​Floodplain Ordinance ​​and Housing Affordability

Floodplain ordinance revisions may reduce Houston's housing affordability by increasing the cost of new residential construction. However, by mitigating adverse structural damage from natural disasters, the revisions should prevent a negative shock to the supply of undamaged homes following flooding. This will reduce the effects of flooding on housing affordability.

The cost of elevating a new home varies depending on the size of the home and the type of foundation. According to Metrostudy, elevating a slab by one foot adds approximately $35,000 to the construction cost (this includes decking and railing). Each additional foot of elevation increases the cost of the slab by $10,000. Therefore, the cost of elevating a new home by two feet is $45,000; by three feet, $55,000, and so forth. The cost of elevation decreases (increases) as the size of the home decreases (increases).

For existing homes, the cost of elevation is actually higher due to the greater intensity and difficulty of labor involved. According to the architectural firm Arkitektura Development, elevating an existing home costs an estimated $75 per square foot. The median size of an existing, single-family, for-sale residence in Houston was 2,168 square feet as of March 2018. The cost of elevating a home this size is $162,600.

The cost of elevating a home will significantly impact housing affordability for lower-income households. Each incremental increase in the cost of elevating a home reduces the already constrained supply of homes that are affordable to lower-income households. As a result, the price of homes, particularly lower-priced homes, will increase.

Quantifying the Effect of Floo​​dplain Revisions on Housing Affordability

The Real Estate Center calculated the effect of the revisions on Houston housing affordability. The analysis computes the percentage of homes that are affordable to each income distribution based on different costs of elevation. It assumes that the purchase price of a new home increases in proportion to the cost of elevating the home (i.e., the homebuilder passes all costs of elevating the home onto the buyer). The analysis calculates the affordability impact on both new and existing homes in $10,000 intervals.  

The home price that is affordable to each income distribution figure was calculated from a price-to-income multiplier derived from the Home Mortgage Disclosure Act (HMDA) 2016 data, U.S. Census Bureau, and the Center (2017 data from HMDA and the Census Bureau have not been released). The analysis calculates affordability for two measures of housing supply: new single-family homes for sale and both new and existing single-family homes for sale. Because the revisions apply primarily to new single-family homes, it is important to isolate the effect of the revisions on new-home affordability. However, as the supply of new homes represents a small portion of the total stock, using the pool of both new and existing homes provides a more representative share of the market. Furthermore, the rising price of new homes in response to the cost of elevating a home may induce upward pressure on the price of existing homes.

In 2016, a family with a $50,000 income could afford a $170,207 home. Barring any regulations, only 4.5 percent of new single-family homes for sale in Houston were affordable at this income level. As the cost from regulations increases, that percentage drops (Figure 2). If the cost of elevating a new home in Houston averaged $25,000, 1.5 percent of new single-family homes would be affordable to households that earned $50,000. However, because not every new home lies in a floodplain, this percentage underestimates the stock of new homes affordable to these households. A mere 0.8 percent would be affordable to those households if the cost of elevating a home averaged $45,000.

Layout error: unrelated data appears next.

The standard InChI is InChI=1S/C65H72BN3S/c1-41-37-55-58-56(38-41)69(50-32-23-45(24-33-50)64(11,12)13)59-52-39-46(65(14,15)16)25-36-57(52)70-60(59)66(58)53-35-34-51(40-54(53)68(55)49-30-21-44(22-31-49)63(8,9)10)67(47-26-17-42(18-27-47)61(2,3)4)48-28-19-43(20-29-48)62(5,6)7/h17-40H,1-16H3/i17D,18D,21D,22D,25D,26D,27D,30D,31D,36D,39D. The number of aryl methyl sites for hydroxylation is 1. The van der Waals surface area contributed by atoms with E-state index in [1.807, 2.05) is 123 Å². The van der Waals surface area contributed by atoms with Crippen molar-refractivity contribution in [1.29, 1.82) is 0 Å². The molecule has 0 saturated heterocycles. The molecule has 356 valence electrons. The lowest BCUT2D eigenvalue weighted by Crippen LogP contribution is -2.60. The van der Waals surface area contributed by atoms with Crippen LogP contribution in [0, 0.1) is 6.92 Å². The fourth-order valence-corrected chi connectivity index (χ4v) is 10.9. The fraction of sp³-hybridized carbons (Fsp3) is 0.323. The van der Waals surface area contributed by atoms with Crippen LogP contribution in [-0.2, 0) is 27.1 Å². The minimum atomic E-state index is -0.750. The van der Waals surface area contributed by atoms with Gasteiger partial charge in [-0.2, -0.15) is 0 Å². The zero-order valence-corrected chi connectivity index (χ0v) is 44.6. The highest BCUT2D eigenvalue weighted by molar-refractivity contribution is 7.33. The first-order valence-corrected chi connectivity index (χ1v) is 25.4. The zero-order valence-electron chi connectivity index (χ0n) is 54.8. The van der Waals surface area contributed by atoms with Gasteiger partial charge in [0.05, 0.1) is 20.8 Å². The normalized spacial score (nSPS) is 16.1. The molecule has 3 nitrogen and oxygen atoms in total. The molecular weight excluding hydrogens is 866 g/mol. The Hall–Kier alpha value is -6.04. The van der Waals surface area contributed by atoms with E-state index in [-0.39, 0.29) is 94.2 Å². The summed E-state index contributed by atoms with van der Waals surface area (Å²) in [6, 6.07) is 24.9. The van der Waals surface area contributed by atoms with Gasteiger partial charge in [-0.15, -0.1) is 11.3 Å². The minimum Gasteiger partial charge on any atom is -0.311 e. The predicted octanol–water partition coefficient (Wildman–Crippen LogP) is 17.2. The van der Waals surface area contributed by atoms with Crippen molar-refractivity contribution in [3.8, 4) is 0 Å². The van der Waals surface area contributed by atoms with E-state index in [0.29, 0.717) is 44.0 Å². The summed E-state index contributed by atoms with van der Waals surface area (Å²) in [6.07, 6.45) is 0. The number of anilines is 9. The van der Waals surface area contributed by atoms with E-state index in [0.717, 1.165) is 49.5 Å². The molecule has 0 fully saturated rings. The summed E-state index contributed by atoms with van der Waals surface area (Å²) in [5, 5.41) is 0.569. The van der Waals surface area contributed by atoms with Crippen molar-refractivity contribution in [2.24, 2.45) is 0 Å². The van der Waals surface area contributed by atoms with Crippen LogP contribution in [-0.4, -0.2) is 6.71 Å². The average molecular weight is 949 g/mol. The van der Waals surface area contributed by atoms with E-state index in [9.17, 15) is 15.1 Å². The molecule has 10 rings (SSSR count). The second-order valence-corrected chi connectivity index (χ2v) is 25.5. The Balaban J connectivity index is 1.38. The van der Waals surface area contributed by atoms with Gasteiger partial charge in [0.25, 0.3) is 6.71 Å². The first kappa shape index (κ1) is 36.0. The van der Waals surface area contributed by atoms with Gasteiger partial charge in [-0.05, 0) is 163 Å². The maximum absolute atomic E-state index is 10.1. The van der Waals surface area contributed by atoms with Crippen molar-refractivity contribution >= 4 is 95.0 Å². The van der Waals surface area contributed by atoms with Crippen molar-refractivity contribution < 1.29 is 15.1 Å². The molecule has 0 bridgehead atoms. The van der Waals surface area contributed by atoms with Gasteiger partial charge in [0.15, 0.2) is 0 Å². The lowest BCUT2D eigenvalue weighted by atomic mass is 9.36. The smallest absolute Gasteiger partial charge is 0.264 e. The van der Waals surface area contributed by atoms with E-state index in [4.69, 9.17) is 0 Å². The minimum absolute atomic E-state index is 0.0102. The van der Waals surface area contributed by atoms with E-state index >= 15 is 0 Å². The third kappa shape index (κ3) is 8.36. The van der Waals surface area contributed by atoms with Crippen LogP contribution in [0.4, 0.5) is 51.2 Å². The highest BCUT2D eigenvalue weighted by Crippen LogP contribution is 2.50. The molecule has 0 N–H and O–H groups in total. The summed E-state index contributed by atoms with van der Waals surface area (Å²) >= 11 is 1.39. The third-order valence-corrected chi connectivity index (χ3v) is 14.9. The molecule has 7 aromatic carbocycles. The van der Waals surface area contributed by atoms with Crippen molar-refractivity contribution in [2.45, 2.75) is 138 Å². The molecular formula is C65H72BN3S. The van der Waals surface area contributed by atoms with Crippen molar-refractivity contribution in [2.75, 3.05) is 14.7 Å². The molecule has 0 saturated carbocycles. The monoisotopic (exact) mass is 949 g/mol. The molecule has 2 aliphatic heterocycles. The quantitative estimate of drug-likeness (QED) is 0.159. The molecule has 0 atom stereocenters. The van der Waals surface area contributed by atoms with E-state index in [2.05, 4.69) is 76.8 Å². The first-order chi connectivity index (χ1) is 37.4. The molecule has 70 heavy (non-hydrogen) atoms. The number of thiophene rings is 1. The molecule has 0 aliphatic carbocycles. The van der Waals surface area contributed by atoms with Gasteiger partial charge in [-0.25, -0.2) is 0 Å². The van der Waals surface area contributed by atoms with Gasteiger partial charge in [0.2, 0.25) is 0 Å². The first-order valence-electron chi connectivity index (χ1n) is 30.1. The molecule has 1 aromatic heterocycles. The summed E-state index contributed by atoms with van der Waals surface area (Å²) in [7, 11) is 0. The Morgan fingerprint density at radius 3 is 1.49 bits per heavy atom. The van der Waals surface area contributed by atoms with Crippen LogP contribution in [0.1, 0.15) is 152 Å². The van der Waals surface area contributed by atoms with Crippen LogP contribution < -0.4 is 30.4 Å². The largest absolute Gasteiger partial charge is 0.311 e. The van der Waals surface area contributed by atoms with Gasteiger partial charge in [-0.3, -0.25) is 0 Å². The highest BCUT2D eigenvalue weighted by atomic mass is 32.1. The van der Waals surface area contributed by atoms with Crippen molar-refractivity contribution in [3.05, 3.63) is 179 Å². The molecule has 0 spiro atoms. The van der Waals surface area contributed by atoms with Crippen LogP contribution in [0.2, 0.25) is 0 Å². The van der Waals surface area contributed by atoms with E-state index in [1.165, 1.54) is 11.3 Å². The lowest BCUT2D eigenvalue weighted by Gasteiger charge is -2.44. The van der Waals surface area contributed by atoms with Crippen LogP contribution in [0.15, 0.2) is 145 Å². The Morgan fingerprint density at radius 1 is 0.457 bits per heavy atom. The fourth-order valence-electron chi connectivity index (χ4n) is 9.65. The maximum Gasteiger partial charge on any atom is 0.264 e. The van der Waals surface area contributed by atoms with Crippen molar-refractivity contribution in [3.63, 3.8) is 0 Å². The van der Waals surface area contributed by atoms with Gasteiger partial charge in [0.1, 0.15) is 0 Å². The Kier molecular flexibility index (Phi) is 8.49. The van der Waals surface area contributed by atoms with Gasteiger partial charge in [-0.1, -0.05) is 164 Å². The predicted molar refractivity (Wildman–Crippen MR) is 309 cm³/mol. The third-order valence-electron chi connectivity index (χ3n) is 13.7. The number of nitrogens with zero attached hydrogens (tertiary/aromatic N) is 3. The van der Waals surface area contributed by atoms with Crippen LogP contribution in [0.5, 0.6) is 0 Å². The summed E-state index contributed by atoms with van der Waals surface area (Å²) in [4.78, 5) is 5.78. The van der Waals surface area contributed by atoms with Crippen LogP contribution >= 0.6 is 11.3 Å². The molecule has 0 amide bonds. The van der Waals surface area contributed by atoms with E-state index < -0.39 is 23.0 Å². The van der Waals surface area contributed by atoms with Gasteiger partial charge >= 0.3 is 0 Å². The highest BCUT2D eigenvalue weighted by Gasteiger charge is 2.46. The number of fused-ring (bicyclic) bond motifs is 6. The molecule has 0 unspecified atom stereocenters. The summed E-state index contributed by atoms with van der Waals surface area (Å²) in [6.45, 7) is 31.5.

Housing affordability improves when accounting for existing single-family homes for sale (Figure 2). Without any regulations, 27.0 percent of new and existing single-family homes for sale in Houston would be affordable to households earning $50,000 in 2016. If the cost of elevating the home averaged $25,000 across the city, 20.5 percent would be affordable to these households. The proportion of affordable homes would decline to 15.4 percent if the cost of elevating a home averaged $45,000.

In some ZIP codes, the cost of elevating a home may actually exceed the median home price. For example, the median home price for the ZIP code with the highest proportion of home damage (77078) is $78,200 (Table 1). The median square footage of a home in this area is 1,371 square feet, and the cost of elevating a home this size by one foot is $102,825. Thus, the cost of elevating a home outweighs the median price by nearly $25,000. Based on the median household income and age of homes in this ZIP code, elevating the home is economically unfeasible. An additional financial headwind would be the cost of temporary living while the new home is under construction or being elevated.

The revisions to the floodplain ordinance will increase the cost of new-home construction, which will likely erode housing affordability. Housing affordability for lower-income households, which experienced more housing damage, will be disproportionally impacted. However, the long-term benefits (e.g., lives and private property saved) of alleviating the physical vulnerability of homes to flooding may outweigh the increased construction costs although most research has found that the costs of regulation outweigh the benefits by a substantial margin. It will take time to see how homebuilders and buyers respond to the new regulations.  

____________________

Dr. Torres (ltorres@mays.tamu.edu) is a research economist, Losey a research intern, and Miller (wamiller@tamu.edu) a research associate with the Real Estate Center at Texas A&M University.

Digital and Print2209https://www.recenter.tamu.edu/articles/tierra-grande/Highs-and-Lows-of-Floodplain-Regulations https://assets.recenter.tamu.edu/Documents/Articles/2209.pdf